10-Year Bond Yield: Currently trading at 2.248%

Stock Indices in U.S. (relative to fair value):
    S&P 500: +6.25
    Dow Jones Industrial Average: +64
    NASDAQ Composite: +12.85

Thought For The Day:

"Walk on with hope in your heart and you'll never walk alone." --Oscar Hammerstein

Here's wishing you green screens and all the best for a great day,

David D. Moenning
Founder and Chief Investment Strategist
Heritage Capital Research

Current Market Drivers

We strive to identify the driving forces behind the market action on a daily basis. The thinking is that if we can both identify and understand why stocks are doing what they are doing on a short-term basis; we are not likely to be surprised/blind-sided by a big move. Listed below are what we believe to be the driving forces of the current market (Listed in order of importance).

      1. The State of Global Central Bank Policy
      2. The State of China/Global Growth
      3. The State of the U.S. Economy

The State of the Trend

We believe it is important to analyze the market using multiple time-frames. We define short-term as 3 days to 3 weeks, intermediate-term as 3 weeks to 6 months, and long-term as 6 months or more. Below are our current ratings of the three primary trends:

Short-Term Trend: Positive
(Chart below is S&P 500 daily over past 1 month)

Intermediate-Term Trend: Moderately Positive
(Chart below is S&P 500 daily over past 6 months)

Long-Term Trend: Moderately Positive
(Chart below is S&P 500 daily over past 2 years)

Key Technical Areas:

Traders as well as computerized algorithms are generally keenly aware of the important technical levels on the charts from a short-term basis. Below are the levels we deem important to watch today:

  • Key Near-Term Support Zone(s) for S&P 500: 2020
  • Key Near-Term Resistance Zone(s): 2135

The State of the Tape

Momentum indicators are designed to tell us about the technical health of a trend - I.E. if there is any "oomph" behind the move. Below are a handful of our favorite indicators relating to the market's "mo"...

  • Trend and Breadth Confirmation Indicator (Short-Term): Positive
  • Price Thrust Indicator: Positive
  • Volume Thrust Indicator(NASDAQ): Neutral
  • Breadth Thrust Indicator (NASDAQ): Neutral
  • Short-Term Volume Relationship: Positive
  • Technical Health of 100+ Industry Groups: Moderately Positive

The Early Warning Indicators

Markets travel in cycles. Thus we must constantly be on the lookout for changes in the direction of the trend. Looking at market sentiment and the overbought/sold conditions can provide "early warning signs" that a trend change may be near.

  • S&P 500 Overbought/Oversold Conditions:
          - Short-Term: Overbought
          - Intermediate-Term: verbought
  • Market Sentiment: Our primary sentiment model is Negative

The State of the Market Environment

One of the keys to long-term success in the stock market is stay in tune with the market's "big picture" environment in terms of risk versus reward.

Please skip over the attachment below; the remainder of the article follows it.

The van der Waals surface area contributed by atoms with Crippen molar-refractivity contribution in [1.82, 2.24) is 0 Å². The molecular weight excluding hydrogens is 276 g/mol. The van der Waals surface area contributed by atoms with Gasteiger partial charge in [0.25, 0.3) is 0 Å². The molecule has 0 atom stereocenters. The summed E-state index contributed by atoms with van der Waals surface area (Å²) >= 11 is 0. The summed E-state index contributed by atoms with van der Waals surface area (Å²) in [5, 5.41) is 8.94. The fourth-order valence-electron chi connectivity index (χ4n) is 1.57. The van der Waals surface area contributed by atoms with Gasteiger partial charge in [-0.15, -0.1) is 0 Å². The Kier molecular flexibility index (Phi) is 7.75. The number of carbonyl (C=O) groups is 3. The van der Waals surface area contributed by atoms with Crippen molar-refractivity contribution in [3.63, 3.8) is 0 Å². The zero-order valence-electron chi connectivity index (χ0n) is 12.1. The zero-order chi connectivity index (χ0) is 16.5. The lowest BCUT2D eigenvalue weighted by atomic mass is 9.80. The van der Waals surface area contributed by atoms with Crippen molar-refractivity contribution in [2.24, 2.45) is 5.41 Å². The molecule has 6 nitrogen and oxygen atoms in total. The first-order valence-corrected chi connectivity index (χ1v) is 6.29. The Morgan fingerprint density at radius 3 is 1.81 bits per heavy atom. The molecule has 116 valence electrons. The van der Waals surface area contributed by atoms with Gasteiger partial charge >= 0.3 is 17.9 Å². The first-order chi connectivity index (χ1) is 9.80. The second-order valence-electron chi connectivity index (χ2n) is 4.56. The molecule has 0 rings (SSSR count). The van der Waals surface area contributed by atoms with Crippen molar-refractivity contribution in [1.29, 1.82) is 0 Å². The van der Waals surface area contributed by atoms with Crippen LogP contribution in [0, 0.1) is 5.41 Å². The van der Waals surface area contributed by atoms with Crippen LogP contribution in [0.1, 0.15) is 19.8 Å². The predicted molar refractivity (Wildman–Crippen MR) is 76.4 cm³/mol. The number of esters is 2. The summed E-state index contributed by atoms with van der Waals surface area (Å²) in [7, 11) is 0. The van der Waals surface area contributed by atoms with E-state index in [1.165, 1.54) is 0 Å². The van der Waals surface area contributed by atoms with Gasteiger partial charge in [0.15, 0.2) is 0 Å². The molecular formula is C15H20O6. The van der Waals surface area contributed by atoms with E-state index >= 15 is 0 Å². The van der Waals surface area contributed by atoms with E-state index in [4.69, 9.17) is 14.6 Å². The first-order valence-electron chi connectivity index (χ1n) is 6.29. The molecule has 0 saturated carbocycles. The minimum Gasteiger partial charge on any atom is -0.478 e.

• Weekly Market Environment Model Reading: Moderately Positive

Indicator Explanations

Trend and Breadth Confirmation Indicator (Short-Term) Explained: History shows the most reliable market moves tend to occur when the breadth indices are in gear with the major market averages. When the breadth measures diverge, investors should take note that a trend reversal may be at hand. This indicator incorporates an All-Cap Dollar Weighted Equity Series and A/D Line. From 1998, when the A/D line is above its 5-day smoothing and the All-Cap Equal Weighted Equity Series is above its 25-day smoothing, the equity index has gained at a rate of +32.5% per year. When one of the indicators is above its smoothing, the equity index has gained at a rate of +13.3% per year. And when both are below, the equity index has lost +23.6% per year.

Price Thrust Indicator Explained: This indicator measures the 3-day rate of change of the Value Line Composite relative to the standard deviation of the 30-day average. When the Value Line's 3-day rate of change have moved above 0.5 standard deviation of the 30-day average ROC, a "thrust" occurs and since 2000, the Value Line Composite has gained ground at a rate of +20.6% per year. When the indicator is below 0.5 standard deviation of the 30-day, the Value Line has lost ground at a rate of -10.0% per year. And when neutral, the Value Line has gained at a rate of +5.9% per year.

Volume Thrust Indicator Explained: This indicator uses NASDAQ volume data to indicate bullish and bearish conditions for the NASDAQ Composite Index. The indicator plots the ratio of the 10-day total of NASDAQ daily advancing volume (i.e., the total volume traded in stocks which rose in price each day) to the 10-day total of daily declining volume (volume traded in stocks which fell each day). This ratio indicates when advancing stocks are attracting the majority of the volume (readings above 1.0) and when declining stocks are seeing the heaviest trading (readings below 1.0). This indicator thus supports the case that a rising market supported by heavier volume in the advancing issues tends to be the most bullish condition, while a declining market with downside volume dominating confirms bearish conditions. When in a positive mode, the NASDAQ Composite has gained at a rate of +38.3% per year, When neutral, the NASDAQ has gained at a rate of +13.3% per year. And when negative, the NASDAQ has lost at a rate of -8.5% per year.